Abstract: Alginate is currently being employed and explored for a broad range of biomedical and biotechnology applications, due to its biodegradability and simple procedure for cell immobilization. However, cell immobilization was mostly aimed for immunoisolatory and biochemical processing applications and far less is known about potentials of alginate as a substrate for tissue formation. In the present work, isolation, immobilization and cultivation procedures of murine bone marrow stromal cells (BMSC) were studied and standardized in order to establish the alginate-bioreactor culture system for chondrogenic and/or hematopoiesis-supportive tissue progression. Two techniques for cell immobilization based on alginate were investigated: entrapment within gel matrix using electrostatic droplet generation and simple cell adsorption onto gel surfaces. Alginate gels in forms of microbeads and discs with immobilized culture expanded BMSC were cultivated for up to 30 days and analyzed for surface properties, cell concentration, viability, and differentiation.
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Authors: B. Obradović, B. Bugarski, Z. Todosijević, V. Nedović, D. Bugarski, G. Vunjak-Novaković
Abstract: Alginate is one of the mostly used hydrogels for cell entrapment aimed for applications in food industry, environmental engineering, pharmacy and biomedicine. One of the major parameters affecting cell viability and activity is cell distribution inside the immobilization matrix. In addition, changes in cell distribution over the cultivation time could indicate mass transfer limitations, favorable local environments or cell differentiation. In this study, immobilization and distribution of brewing yeast in alginate microbeads were investigated as a model system of colony forming cell growth. Cell distributions were attained by image analysis of histological cross sections of microbeads used in beer fermentation. A mathematical model based on cellular automata approach was developed for three-dimensional simulations of cell arrangement over the fermentation time.
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Authors: M. Radić, N. Ignjatović, Zoran Nedić, M. Mitrić, Dejan Miličević, Dragan P. Uskokovic
Abstract: In this paper we report the results on synthesis of a composite biomaterial based on biphasic calcium phosphate (BCP) and poly-(DL-lactide-co-glycolide) (DLPLG). Besides, we have investigated the influence of new synthesis method on the structure and characteristics of the composite. The synthesis of biphasic calcium phosphate from Ca(NO3)2 x 4H2O and (NH4)3 PO4 in alkali environment was performed by means of precipitation technique. Composite material BCP/DLPLG was first prepared from commercial granules using chemical methods. Powdered polymer DLPLG was then homogenized at appropriate ratio with addition of biphasic calcium phosphate into the suspension. All samples were characterized by DSC, IR, X-Ray and SEM techniques.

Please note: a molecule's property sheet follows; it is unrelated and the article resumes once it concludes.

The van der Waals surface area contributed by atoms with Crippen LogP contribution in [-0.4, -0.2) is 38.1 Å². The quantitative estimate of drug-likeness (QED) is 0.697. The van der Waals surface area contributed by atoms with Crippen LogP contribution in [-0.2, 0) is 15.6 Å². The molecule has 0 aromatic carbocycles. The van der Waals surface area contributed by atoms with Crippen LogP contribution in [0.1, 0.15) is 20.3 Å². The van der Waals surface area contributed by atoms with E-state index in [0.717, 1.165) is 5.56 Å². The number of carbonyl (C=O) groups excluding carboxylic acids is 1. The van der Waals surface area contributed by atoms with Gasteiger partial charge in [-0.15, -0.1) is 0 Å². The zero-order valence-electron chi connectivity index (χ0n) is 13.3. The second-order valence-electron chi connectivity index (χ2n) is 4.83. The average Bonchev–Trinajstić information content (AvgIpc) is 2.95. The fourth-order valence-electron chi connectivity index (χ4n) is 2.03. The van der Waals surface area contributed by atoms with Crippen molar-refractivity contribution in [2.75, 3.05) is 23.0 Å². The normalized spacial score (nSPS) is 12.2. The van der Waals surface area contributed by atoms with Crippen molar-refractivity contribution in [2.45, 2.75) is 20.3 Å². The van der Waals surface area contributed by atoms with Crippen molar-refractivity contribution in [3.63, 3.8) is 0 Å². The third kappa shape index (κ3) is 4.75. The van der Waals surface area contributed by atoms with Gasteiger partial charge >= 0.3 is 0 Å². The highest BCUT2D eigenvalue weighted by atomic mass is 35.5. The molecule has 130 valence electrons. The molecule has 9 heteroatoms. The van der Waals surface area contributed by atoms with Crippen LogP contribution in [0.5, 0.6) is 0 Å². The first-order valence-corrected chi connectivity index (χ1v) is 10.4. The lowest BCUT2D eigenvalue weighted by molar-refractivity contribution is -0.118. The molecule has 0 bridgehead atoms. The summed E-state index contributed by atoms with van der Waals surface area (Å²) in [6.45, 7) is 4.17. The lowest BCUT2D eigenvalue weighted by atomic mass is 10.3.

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Authors: V. Kojić, D. Jakimov, G. Bogdanović, A. Djordjević
Abstract: The aims of this paper were to investigate cell growth activity of fullerenol C60(OH)24, its modulating effect on antitumor drug-induced cytotoxicity, and genotoxic influence of fullerenol at nanomolar concentrations. Human breast cancer cell lines, MCF-7 and MDA-MB-231, were treated with fullerenol at concentrations from 0.9 to 3.9 µg/ml alone or simultaneously with antitumor drugs (doxorubicin, cisplatin, taxol, and tiazofurin; IC50 concentrations) for 2 hours. Growth inhibition was evaluated by colorimetric SRB assay after recovery period of 24, 48, and 96 hours. The genotoxic examination was performed using sister chromatid exchange test and micronucleus assay, at fullerenol concentration ranging from 1 to 5 µg/ml. The fullerenol alone mildly inhibits the growth of both cell lines. Simultaneous administration of fullerenol and antitumor drugs strongly suppressed antitumor drug-induced cytotoxicity. The rate of cytotoxicity inhibition depended on fullerenol concentration, type of antitumor drug and cell line. Protection against doxorubicin and cisplatin was more pronounced than against taxol and tiazofurin. Fullerenol was not found to be genotoxic to investigated cell lines.